September 2018
Xander builds first relationships
with help of Villa Autism Center
Not having a way to communicate frustrated Xander. Frustration turned into outbursts that usually ended with injury to himself or others. His parents Eric and Francis were constantly covered in cuts and bruises.

"We used to measure how good a day was based on our number of injuries, or whether or not we sprained anything," said Eric.

School presented its own challenges. Eric and Francis credit Xander's public school for using every tool at their disposal to create an environment where he could thrive, but the incidents continued to escalate. Xander was sent home early each day and lost the benefit of a full school day where he could develop with his peers. When private placement was recommended, Eric and Francis chose to enroll him in the Villa's Center for Autism. They have been amazed by the changes in Xander since then.

"His quality of life has improved in every way. He is extremely fond of the teachers. They let Xander teach them how he wants to learn and interact with the world, and they turned that into a game plan to help him build skills," said Francis.

"Xander is still nonverbal, but now he is able to express himself," said Eric. "He has started forming relationships with classmates. He shares toys, he laughs... for the first time we see him building bridges with others."

Xander is continuing to grow in our Center for Autism as he learns to be more independent and develops new ways to communicate. Eric and Francis believe his future is brighter than ever.
Villa team engages in Trauma Informed Care training
Trauma Informed Care training
In preparation for the new school year, Dr. Allison Samson-Jackson led a dynamic training in Trauma Informed Care for our team of nearly 300 employees. Trauma Informed Care is based in the research of how trauma affects the human brain , and how the mind and body are connected.

The Villa's Director of Community-Based Services, Jamie Knight, said Dr. Jackson, "reminded us as professionals that we must respond to the need being expressed, rather than the problem behavior. This lens is not only strength-based and person-centered, but highlights our clients' resilience, capacity to solve problems, and ability to engage in post-traumatic growth following adverse childhood experiences."

Dr. Jackson has focused her career on understanding trauma and how people bounce back from adversity. The training she conducted builds on our commitment to using modern best practices in the fields of mental health, education, developmental disabilities and housing. Many thanks to the Jenkins Foundation for funding the training, and partnership in strengthening communities.
How Intensive In-Home Services transformed Mitchell's future
Mitchell* had already lost hope his life would get better when he first came to the Villa.

He was referred to our Intensive In-Home Services (IIHS) while on probation for several charges, including drug use, stealing medications and circulating counterfeit money. He made it known that he abhorred getting services, and initially refused to interact with our clinicians. Mitchell's grandmother, also his legal guardian, feared losing him to a gang and made it her mission to work with him and our clinicians every step of the way.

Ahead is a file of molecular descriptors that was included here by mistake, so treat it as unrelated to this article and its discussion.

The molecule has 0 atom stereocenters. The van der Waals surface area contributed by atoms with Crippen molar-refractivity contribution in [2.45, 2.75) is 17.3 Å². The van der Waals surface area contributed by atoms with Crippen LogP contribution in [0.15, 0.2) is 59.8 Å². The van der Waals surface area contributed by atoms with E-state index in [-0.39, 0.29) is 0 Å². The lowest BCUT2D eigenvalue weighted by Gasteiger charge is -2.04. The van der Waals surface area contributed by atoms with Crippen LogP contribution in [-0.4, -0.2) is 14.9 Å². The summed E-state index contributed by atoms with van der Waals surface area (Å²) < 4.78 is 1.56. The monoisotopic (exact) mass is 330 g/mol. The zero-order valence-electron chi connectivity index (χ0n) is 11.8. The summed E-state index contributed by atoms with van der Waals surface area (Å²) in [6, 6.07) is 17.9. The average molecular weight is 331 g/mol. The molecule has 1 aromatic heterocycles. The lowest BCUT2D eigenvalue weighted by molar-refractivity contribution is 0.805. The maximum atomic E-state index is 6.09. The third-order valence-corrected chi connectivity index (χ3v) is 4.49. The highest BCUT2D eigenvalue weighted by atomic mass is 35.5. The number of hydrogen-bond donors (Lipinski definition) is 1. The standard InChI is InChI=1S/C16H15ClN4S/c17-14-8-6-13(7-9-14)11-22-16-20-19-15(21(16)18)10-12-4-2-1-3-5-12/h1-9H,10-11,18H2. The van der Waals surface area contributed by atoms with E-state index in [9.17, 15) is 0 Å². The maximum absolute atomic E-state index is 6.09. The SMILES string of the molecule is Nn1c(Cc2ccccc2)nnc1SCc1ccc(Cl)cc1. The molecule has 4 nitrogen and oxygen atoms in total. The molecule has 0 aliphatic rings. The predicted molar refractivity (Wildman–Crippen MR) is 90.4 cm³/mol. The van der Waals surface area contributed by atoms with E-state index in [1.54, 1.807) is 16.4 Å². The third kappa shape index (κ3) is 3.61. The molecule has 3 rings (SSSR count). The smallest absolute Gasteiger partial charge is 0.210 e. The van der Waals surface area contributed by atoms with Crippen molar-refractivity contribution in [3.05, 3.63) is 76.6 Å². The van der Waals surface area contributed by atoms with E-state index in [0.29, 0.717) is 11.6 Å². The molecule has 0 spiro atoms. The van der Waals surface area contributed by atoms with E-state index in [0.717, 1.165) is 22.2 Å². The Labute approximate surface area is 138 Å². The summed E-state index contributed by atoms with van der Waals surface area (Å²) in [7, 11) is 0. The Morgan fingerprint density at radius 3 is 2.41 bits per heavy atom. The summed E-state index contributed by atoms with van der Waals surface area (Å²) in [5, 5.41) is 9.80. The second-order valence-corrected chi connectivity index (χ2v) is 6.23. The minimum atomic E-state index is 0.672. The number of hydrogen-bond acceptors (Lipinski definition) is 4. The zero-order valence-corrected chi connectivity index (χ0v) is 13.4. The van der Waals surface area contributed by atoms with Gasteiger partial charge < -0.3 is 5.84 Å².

His grandmother says the patience and compassion of the Villa's clinical team encouraged Mitchell to open up and problem solve. He felt validated about the aspects of his life he couldn't control, and started focusing on what he could change. In time, Mitchell stopped self-medicating, got a job, and committed to finishing high school. He is no longer on supervised probation.

Mitchell is happy to be making progress. With support from IIHS, he is now shaping his life to be successful--something he once believed couldn't happen.

IIHS works with families to develop an effective, positive behavioral management system that stops destructive behaviors and keeps families intact. Our clinicians are available 24 hours a day, 7 days a week. The program served 115 individuals last year.

*Name changed to protect privacy
Villa Foundation Board Chair Dave Redmond
to receive Volunteer Impact Award
Dave Redmond
Foundation Board Chair Dave Redmond, who has volunteered with the Villa for more than 30 years, has been selected by the Association of Fundraising Professionals for the 2018 Volunteer Impact Award! Dave will be honored on National Philanthropy Day in November.

Over the years, Dave has helped raise more than $3 million for the Villa's developmental disabilities services through our annual golf tournament, chaired the Villa's first-ever capital campaign that raised $10.7 million for campus infrastructure improvements, introduced countless friends to our programs, and forged new partnerships. We're grateful to have Dave as part of our Villa family, and for his relentless contributions to the Villa and our community.

Congratulations, Dave!
Limited time! 10% gift match through Birdies for Charity
Your donation to St. Joseph's Villa can help even more children and families when you give through Birdies for Charity!

Birdies for Charity is part of the Dominion Energy Charity Classic, October 19-21 at the Country Club of Virginia. The program gives area charities like the Villa the opportunity to generate contributions through flat donations or donations based on the number of birdies made by participating PGA Tour Champions.

In just a few easy steps, the PGA Tour will add 10% to your donation:

  1. Go to the Birdies for Charity website.
  2. Click the Donate Now button.
  3. Choose to make a one-time fixed donation or score-based donation.
  4. Choose St. Joseph's Villa as your charity, and click Donate.

Your gift to the Villa will help change more than 3,000 lives this year. Thank you!
We never stop believing in children and their families.

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